Lead in Jobs, Hobbies, or Other Activities

Parents may bring lead into the home from certain jobs or hobbies (“take home exposure”) that involve working with lead or lead-based products. Below is a list of jobs and hobbies or other activities that may involve exposure to lead hazards.

Jobs that may involve exposure to lead hazards:

  • Abatement and cleanup of residential and commercial buildings, steel structures, or environmental sites
  • Demolition of buildings and structures
  • Fabrication of artistic or individual products (e.g., mixing or applying leaded ceramic glaze, glasswork, and stain glass windows)
  • Manufacturing of products containing or coated with lead (e.g., metal equipment parts, batteries, bullets, circuits)
  • Melting of products containing lead (e.g., secondary smelting [scrap metal], incinerators, foundries/casting)
  • Industrial mineral processing activities, such as mining, extraction, or smelting
  • Painting or sanding on industrial equipment and steel structures (e.g., bridges and water towers)
  • Recycling materials (e.g., stripping electronics)
  • Repair, renovation, remodeling, and/or painting of residential and commercial buildings
  • Use of firearms or working at a firing range (e.g., law enforcement, military, private industry, and training)
  • Welding and cutting (small scale melting)

Hobbies that may involve exposure to lead hazards:

  • Casting or soldering (e.g., bullets, fishing weights, stained glass)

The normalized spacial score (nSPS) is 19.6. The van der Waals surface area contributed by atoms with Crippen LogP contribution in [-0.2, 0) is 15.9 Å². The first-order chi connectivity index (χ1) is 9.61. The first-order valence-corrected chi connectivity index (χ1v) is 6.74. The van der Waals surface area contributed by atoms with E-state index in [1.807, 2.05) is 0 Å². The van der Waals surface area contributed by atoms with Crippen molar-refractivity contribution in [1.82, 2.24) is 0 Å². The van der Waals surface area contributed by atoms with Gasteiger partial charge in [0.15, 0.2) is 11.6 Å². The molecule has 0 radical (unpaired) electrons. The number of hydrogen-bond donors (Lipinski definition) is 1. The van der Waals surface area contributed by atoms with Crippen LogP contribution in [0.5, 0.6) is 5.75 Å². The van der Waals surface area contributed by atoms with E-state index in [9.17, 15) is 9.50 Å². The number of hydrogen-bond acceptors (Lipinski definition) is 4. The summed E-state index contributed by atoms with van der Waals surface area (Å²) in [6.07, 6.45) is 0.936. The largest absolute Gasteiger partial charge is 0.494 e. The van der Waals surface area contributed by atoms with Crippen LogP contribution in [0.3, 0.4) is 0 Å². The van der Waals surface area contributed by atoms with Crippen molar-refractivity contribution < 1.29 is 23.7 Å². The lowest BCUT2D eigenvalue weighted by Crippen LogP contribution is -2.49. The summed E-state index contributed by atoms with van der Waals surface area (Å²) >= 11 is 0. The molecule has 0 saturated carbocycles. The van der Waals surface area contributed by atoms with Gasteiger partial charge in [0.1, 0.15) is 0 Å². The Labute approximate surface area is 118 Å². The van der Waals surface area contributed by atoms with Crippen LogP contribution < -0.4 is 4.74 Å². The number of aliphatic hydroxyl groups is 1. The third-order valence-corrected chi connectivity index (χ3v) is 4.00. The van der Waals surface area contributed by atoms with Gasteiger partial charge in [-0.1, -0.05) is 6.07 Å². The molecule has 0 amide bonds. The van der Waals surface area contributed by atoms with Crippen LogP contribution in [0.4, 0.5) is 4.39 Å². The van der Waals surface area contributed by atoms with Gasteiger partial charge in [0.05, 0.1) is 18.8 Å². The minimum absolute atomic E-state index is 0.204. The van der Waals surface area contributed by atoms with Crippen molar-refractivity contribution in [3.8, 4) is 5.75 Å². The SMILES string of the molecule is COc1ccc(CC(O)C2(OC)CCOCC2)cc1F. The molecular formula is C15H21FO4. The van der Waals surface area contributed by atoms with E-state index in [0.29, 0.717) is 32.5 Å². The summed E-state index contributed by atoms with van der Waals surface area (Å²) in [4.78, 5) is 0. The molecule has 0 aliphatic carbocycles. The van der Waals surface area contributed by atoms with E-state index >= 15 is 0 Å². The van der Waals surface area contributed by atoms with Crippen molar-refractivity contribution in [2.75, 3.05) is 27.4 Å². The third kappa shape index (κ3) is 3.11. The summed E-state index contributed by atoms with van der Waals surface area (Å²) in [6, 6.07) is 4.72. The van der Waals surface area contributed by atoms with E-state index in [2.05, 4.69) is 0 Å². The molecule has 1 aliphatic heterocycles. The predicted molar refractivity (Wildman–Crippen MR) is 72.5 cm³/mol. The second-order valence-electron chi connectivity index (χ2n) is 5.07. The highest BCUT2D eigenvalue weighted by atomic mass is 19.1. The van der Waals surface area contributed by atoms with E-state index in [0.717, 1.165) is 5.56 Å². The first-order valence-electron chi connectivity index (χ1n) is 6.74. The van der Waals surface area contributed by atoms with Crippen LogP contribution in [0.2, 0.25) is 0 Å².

• Mixing or applying glaze or pigments containing lead
  • Conducting home renovation, repair, remodeling, or painting (in structures built prior to 1978)
  • Shooting firearms during target practice
  • Drinking home-distilled liquids (e.g., moonshine)
  • Consuming complementary, alternative, or traditional medicines or using cosmetics or ceremonial powders that may contain lead

Other activities that may involve exposure to lead hazards:

  • Pica (eating of non-food items containing lead)
  • Having retained bullets from gunshot wounds

What to do if you think you or your child has been exposed

If you think that you or your child has been exposed to lead from your job or hobbies, then contact your health care provider. Most children and adults who are exposed to lead have no symptoms. The only way to tell if you or your child has been exposed is with a blood lead test. Your health care provider can help you decide whether a blood lead test is needed and can also recommend appropriate follow-up actions if you or your child has been exposed. As levels of lead in the blood increase, adverse effects from lead may also increase.

More information

The National Institute for Occupational Safety and Health (NIOSH) provides information on occupational exposure to lead.